We continue a short way north and then turn inland, climbing into the Andes up a sinuous and dramatic paved highway that takes us across a high pass and into the famous Callejón de Huaylas, the valley of the Santa river, and home to Peru´s highest snow-capped peaks.
Continuing east, we cross the next range, cresting the Continental Divide, and descending into the Marañon/Amazon river drainage on our way to Chavín de Huantar, the next stop on our journey through Peru´s ancient past. We will spend the next two nights at the selected accommodation. (Box lunch)

DAY 2 CHAVÍN DE HUANTAR TO HUARAZ: FROM HALLUCINOGENIC LABYRINTH TO HIGH CORDILLERAS
This morning we explore the intriguing remains of a mysterious, powerful and astonishing civilization. Chavín is known to archaeologists as the wellspring of the "Early Horizon" period, dating from around 800 BC. These were the first Andean people to spread their cultural and religious influence far and wide, all the way to the coast, and as distant as about 300Km/200 miles south of where Lima stands today. Their center here at Chavín de Huantar straddled trans-Andean trade routes, and drew pilgrims to a great temple, where esoteric rituals were practiced under the influence of powerful hallucinogens. Here we see the subterranean labyrinth which once boomed with the sound of water rushing through hidden channels, and where a great stela (the Lanzón) carved with ferocious mythical creatures and mysterious symbols still stands in its central chamber.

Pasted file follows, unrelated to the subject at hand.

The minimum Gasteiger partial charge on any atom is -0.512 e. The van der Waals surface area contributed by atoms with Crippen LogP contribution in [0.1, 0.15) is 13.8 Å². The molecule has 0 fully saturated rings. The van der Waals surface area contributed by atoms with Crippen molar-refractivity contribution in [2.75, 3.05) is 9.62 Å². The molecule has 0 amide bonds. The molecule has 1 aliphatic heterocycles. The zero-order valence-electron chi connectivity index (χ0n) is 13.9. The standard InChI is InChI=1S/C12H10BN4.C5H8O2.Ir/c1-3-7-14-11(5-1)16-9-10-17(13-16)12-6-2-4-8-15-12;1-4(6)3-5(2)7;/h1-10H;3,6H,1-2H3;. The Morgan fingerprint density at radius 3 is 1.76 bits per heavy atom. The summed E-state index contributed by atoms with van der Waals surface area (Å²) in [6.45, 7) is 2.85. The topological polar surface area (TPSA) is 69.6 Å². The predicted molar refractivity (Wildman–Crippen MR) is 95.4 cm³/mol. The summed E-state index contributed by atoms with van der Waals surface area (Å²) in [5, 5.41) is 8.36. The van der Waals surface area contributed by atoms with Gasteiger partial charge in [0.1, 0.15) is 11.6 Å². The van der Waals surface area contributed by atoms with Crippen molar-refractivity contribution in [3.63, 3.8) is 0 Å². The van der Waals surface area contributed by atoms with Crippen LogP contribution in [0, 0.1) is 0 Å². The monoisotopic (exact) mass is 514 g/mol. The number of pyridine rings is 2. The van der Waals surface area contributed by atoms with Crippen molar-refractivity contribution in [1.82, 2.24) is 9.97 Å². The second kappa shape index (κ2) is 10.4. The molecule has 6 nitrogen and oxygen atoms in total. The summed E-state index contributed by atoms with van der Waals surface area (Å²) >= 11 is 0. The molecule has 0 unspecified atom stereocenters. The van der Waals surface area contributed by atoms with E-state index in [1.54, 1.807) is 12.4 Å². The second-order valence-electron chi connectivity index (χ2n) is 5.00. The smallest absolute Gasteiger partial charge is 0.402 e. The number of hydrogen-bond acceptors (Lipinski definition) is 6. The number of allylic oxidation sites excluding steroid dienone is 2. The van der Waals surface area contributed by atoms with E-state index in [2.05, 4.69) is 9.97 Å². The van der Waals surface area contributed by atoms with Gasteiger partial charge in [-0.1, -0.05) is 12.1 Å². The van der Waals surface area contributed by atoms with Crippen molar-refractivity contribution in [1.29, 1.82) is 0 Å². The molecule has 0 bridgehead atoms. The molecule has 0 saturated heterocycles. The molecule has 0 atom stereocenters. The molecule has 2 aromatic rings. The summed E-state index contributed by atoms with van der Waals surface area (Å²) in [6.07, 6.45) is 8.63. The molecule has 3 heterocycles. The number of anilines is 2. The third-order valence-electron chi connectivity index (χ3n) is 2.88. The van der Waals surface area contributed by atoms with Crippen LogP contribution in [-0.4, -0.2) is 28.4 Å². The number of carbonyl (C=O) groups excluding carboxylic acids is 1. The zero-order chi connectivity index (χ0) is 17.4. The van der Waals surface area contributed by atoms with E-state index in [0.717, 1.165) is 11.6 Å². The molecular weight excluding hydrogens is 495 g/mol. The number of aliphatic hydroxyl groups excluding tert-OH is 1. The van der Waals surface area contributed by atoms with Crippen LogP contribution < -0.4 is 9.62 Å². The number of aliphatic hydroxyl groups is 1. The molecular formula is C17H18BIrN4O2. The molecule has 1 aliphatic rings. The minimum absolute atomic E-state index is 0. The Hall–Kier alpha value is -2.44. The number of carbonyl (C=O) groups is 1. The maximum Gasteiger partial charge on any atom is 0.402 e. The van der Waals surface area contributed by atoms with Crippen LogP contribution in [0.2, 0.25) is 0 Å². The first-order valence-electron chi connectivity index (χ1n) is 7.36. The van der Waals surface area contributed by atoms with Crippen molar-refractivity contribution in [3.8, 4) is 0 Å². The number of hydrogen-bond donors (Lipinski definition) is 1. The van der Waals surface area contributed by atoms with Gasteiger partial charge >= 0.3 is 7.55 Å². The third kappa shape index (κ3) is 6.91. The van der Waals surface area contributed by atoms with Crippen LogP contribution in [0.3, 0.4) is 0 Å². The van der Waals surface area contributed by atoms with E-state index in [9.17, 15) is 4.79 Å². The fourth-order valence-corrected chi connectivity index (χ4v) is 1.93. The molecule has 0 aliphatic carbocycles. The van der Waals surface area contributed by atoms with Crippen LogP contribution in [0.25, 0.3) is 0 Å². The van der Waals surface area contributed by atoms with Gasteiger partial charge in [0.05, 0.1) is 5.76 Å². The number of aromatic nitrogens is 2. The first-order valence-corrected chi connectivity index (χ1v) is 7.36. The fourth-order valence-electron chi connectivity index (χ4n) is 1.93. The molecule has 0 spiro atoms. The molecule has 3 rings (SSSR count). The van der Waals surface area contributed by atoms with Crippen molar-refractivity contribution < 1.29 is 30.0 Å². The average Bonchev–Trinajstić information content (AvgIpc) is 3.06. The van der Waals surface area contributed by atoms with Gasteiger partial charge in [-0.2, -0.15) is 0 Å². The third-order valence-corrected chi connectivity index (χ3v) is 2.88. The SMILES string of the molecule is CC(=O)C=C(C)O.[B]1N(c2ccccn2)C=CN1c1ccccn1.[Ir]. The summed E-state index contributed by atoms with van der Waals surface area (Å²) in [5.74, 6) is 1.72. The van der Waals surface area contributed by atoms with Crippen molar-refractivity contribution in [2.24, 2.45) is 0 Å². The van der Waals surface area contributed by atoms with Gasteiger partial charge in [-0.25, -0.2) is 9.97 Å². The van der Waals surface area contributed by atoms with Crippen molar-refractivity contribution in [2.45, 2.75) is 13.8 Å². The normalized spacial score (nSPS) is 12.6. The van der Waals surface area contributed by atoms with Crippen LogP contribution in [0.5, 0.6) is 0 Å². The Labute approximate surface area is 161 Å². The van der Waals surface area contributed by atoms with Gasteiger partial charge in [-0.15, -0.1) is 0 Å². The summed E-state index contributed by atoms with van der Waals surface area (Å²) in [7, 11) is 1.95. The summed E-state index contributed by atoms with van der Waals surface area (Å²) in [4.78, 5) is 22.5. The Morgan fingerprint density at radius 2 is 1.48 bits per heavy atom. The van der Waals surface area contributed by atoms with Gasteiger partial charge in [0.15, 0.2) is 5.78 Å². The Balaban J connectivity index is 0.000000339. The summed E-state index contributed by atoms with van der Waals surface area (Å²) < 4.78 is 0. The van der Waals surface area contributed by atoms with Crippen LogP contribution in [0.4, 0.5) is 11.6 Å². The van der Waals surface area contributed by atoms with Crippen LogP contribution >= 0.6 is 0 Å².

After lunch we return to the Callejón de Huaylas and head north to Huaráz, at the foot of the Cordillera Blanca, in the shadow of mighty Huascarán, Peru´s highest mountain. We overnight in Huaraz. (B, L)

DAY 3 HUARÁZ, SECHÍN, TRUJILLO: DESCENT TO SECHÍN ALTO AND THE SOURCES OF CHAVÍN, AND ON TO A SPANISH COLONIAL CITY